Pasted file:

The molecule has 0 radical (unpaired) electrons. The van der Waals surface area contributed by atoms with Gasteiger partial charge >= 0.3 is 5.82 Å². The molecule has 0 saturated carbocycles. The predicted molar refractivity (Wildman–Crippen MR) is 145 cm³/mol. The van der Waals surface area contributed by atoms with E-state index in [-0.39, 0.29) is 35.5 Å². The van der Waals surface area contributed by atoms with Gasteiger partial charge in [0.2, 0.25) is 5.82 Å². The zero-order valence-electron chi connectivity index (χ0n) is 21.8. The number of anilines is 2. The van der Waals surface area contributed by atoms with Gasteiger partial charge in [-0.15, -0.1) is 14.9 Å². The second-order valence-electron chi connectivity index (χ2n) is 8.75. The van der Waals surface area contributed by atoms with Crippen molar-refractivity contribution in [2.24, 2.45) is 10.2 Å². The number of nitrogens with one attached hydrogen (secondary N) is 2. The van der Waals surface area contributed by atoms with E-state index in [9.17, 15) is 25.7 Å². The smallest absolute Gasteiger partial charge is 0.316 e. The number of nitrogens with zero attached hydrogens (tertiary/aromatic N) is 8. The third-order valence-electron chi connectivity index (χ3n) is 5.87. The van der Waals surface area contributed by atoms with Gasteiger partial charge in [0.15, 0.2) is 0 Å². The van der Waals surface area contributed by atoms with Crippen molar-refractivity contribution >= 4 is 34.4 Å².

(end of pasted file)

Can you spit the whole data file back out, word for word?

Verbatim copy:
The molecule has 0 radical (unpaired) electrons. The van der Waals surface area contributed by atoms with Gasteiger partial charge >= 0.3 is 5.82 Å². The molecule has 0 saturated carbocycles. The predicted molar refractivity (Wildman–Crippen MR) is 145 cm³/mol. The van der Waals surface area contributed by atoms with E-state index in [-0.39, 0.29) is 35.5 Å². The van der Waals surface area contributed by atoms with Gasteiger partial charge in [0.2, 0.25) is 5.82 Å². The zero-order valence-electron chi connectivity index (χ0n) is 21.8. The number of anilines is 2. The van der Waals surface area contributed by atoms with Gasteiger partial charge in [-0.15, -0.1) is 14.9 Å². The second-order valence-electron chi connectivity index (χ2n) is 8.75. The van der Waals surface area contributed by atoms with Crippen molar-refractivity contribution in [2.24, 2.45) is 10.2 Å². The number of nitrogens with one attached hydrogen (secondary N) is 2. The van der Waals surface area contributed by atoms with E-state index in [9.17, 15) is 25.7 Å². The smallest absolute Gasteiger partial charge is 0.316 e. The number of nitrogens with zero attached hydrogens (tertiary/aromatic N) is 8. The third-order valence-electron chi connectivity index (χ3n) is 5.87. The van der Waals surface area contributed by atoms with Gasteiger partial charge in [0.15, 0.2) is 0 Å². The van der Waals surface area contributed by atoms with Crippen molar-refractivity contribution >= 4 is 34.4 Å².